Radiokrypton Dating for Earth Sciences
A selected list of earth science projects applying radiokrypton dating is provided below. An overview of the ATTA effort is provided under Laboratory for Radiokrypton Dating.
Sample size required for 81Kr dating: 10 micro-liter STP of krypton gas
Contact: Peter Mueller (firstname.lastname@example.org, 630-252-7267)
Guarani Aquifer, Brazil
Radiogenic 4He produced by the alpha-decay of uranium and thorium in the Earth's mantle and crust is degassed to the atmosphere and eventually escapes to outer space. The continental crustal flux has not been directly measured on the surface and its migration pathways to the atmosphere are poorly understood. Here, we show that crustal 4He reaches the atmosphere primarily by the surficial discharge of deep groundwater. This is based on a survey of 3He, 4He, and 81Kr in the deep, continental-scale Guarani aquifer in Brazil. Our results indicate that groundwater discharge regulates crustal degassing by integrating 4He produced over a half to one million year time scale, and suggest that the assumption of a steady-state between production and degassing fluxes, and the resulting atmospheric residence time of 4He, should be re-examined.
- Aggarwal, P.K. et al., (2015) Nature Geoscience, 8, 35 DOI:10.1038/ngeo2302
Taylor Glacier, Antarctica
We present the first successful 81Kr-Kr radiometric dating of ancient polar ice. Krypton was extracted from the air bubbles in four ~350 kg polar ice samples from Taylor Glacier in the McMurdo Dry Valleys, Antarctica, and dated using Atom Trap Trace Analysis. The 81Kr radiometric ages agree with independent age estimates obtained from stratigraphic dating techniques with a root mean square offset of 6.5 +/- 2.5 ka. We show that ice from the Eemian interglacial period (130-115 ka BP) can be found in abundance near the surface of Taylor Glacier. Our study paves the way for reliable radiometric dating of ancient ice in blue ice areas and margin sites where large samples are available, greatly enhancing their scientific value as archives of old ice and meteorites. As sample requirements continue to decrease, 81Kr dating of ice cores is a future possibility.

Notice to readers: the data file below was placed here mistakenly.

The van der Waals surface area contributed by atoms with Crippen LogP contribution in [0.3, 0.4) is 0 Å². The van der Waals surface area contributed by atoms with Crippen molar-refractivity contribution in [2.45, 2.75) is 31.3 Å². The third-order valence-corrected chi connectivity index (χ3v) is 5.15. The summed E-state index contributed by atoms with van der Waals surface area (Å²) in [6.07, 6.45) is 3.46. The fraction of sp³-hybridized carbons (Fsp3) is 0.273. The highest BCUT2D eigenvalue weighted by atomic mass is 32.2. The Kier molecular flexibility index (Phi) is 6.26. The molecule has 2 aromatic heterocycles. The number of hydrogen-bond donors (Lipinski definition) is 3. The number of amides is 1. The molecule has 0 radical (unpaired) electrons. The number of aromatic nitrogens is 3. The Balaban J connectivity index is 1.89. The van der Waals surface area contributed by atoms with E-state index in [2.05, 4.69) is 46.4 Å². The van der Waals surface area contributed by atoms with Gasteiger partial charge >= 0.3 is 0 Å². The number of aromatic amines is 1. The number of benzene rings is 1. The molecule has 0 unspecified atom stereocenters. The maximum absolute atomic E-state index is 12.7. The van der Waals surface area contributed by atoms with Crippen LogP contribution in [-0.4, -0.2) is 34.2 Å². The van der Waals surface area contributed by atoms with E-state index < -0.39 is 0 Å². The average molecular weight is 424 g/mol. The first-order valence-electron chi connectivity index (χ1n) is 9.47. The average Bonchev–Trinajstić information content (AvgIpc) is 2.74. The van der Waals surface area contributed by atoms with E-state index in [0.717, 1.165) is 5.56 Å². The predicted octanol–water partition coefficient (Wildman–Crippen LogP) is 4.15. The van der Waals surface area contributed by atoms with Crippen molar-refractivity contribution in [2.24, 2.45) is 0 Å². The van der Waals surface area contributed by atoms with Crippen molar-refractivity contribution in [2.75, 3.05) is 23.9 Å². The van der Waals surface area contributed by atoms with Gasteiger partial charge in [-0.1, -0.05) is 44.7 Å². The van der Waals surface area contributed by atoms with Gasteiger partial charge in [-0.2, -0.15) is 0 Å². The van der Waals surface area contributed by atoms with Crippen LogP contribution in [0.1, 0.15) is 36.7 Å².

- Buizert, C. et al., (2014) Proceedings of the National Academy of Sciences, 111, 6876, DOI:10.1073/pnas.132032911 (See accompanying Commentary : Aeschbach-Hertig, W. ibid)
Waste Isolation Pilot Plant (WIPP), New Mexico
We measured 81Kr in two Culebra monitoring wells near the WIPP site, and compared 81Kr model ages with reverse particle-tracking results of well-calibrated flow models. The 81Kr model ages are ~130,000 and ~330,000 yr for high-transmissivity and low-transmissivity portions of the aquifer, respectively. Compared with flow model results that yield younger mean hydraulic ages, the 81Kr data imply substantial physical attenuation of conservative solutes in the Culebra Dolomite aquifer and provide limits on the effective diffusivity of contaminants into adjacent formations.
- Sturchio, N.C. et al., (2014) Journal of Contaminant Hydrology 160, 12, DOI:10.1016/j.jconhyd.2014.02.002
Yellowstone Geothermal Gas, Wyoming
A reconnaissance investigation of noble gas radionuclides (39Ar, 81Kr, and 85Kr) in gas emissions from several geothermal features at Yellowstone National Park was performed to explore tracer applications of these nuclides in an active hydrothermal system.
- Yokochi, R. et al., (2013) Chemical Geology 339, 43, DOI:10.1016/j.chemgeo.2012.09.037
Nubian Aquifer, Egypt
Measurements of 81Kr/Kr in deep groundwater from the Nubian Aquifer (Egypt) were performed. 81Kr ages range from ∼2×105 to ∼1×106 yr, correlate with 36Cl/Cl ratios, and are consistent with lateral flow of groundwater from a recharge area near the Uweinat Uplift in SW Egypt. Low δ2H values of the 81Kr-dated groundwater reveal a recurrent Atlantic moisture source during Pleistocene pluvial periods. These results indicate that the 81Kr method for dating old groundwater is robust and such measurements can now be applied to a wide range of hydrologic problems.
- Sturchio, N.C. et al., (2004) Geophys. Res. Lett. 31(5), L05503, DOI:10.1029/2003GL019234